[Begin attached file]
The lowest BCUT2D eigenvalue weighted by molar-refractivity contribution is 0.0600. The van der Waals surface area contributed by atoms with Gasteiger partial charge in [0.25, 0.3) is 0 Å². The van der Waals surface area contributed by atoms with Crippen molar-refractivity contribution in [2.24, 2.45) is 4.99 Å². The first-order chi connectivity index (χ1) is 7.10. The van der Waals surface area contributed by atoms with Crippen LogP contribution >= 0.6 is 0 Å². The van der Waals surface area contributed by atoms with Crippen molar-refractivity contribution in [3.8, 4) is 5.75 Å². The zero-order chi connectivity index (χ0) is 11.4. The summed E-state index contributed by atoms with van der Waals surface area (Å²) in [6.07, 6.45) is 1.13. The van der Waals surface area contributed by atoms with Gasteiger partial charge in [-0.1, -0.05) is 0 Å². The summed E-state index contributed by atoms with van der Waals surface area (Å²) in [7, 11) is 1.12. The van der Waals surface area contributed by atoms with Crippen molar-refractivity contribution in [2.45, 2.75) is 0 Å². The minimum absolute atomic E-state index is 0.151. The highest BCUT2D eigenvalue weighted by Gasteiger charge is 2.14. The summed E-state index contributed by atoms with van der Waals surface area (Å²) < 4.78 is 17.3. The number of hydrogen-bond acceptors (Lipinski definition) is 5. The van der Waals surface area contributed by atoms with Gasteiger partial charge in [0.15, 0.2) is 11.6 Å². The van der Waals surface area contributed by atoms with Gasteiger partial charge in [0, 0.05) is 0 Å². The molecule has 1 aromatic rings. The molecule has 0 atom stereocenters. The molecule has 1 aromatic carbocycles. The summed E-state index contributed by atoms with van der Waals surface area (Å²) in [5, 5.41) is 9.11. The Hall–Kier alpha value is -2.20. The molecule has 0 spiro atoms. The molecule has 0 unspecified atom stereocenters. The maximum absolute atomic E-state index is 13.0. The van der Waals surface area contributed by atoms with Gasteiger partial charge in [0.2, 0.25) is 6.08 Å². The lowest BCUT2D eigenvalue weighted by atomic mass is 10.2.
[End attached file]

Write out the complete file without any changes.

The lowest BCUT2D eigenvalue weighted by molar-refractivity contribution is 0.0600. The van der Waals surface area contributed by atoms with Gasteiger partial charge in [0.25, 0.3) is 0 Å². The van der Waals surface area contributed by atoms with Crippen molar-refractivity contribution in [2.24, 2.45) is 4.99 Å². The first-order chi connectivity index (χ1) is 7.10. The van der Waals surface area contributed by atoms with Crippen LogP contribution >= 0.6 is 0 Å². The van der Waals surface area contributed by atoms with Crippen molar-refractivity contribution in [3.8, 4) is 5.75 Å². The zero-order chi connectivity index (χ0) is 11.4. The summed E-state index contributed by atoms with van der Waals surface area (Å²) in [6.07, 6.45) is 1.13. The van der Waals surface area contributed by atoms with Gasteiger partial charge in [-0.1, -0.05) is 0 Å². The summed E-state index contributed by atoms with van der Waals surface area (Å²) in [7, 11) is 1.12. The van der Waals surface area contributed by atoms with Crippen molar-refractivity contribution in [2.45, 2.75) is 0 Å². The minimum absolute atomic E-state index is 0.151. The highest BCUT2D eigenvalue weighted by Gasteiger charge is 2.14. The summed E-state index contributed by atoms with van der Waals surface area (Å²) < 4.78 is 17.3. The number of hydrogen-bond acceptors (Lipinski definition) is 5. The van der Waals surface area contributed by atoms with Gasteiger partial charge in [0.15, 0.2) is 11.6 Å². The van der Waals surface area contributed by atoms with Gasteiger partial charge in [0, 0.05) is 0 Å². The molecule has 1 aromatic rings. The molecule has 0 atom stereocenters. The molecule has 1 aromatic carbocycles. The summed E-state index contributed by atoms with van der Waals surface area (Å²) in [5, 5.41) is 9.11. The Hall–Kier alpha value is -2.20. The molecule has 0 spiro atoms. The molecule has 0 unspecified atom stereocenters. The maximum absolute atomic E-state index is 13.0. The van der Waals surface area contributed by atoms with Gasteiger partial charge in [0.2, 0.25) is 6.08 Å². The lowest BCUT2D eigenvalue weighted by atomic mass is 10.2.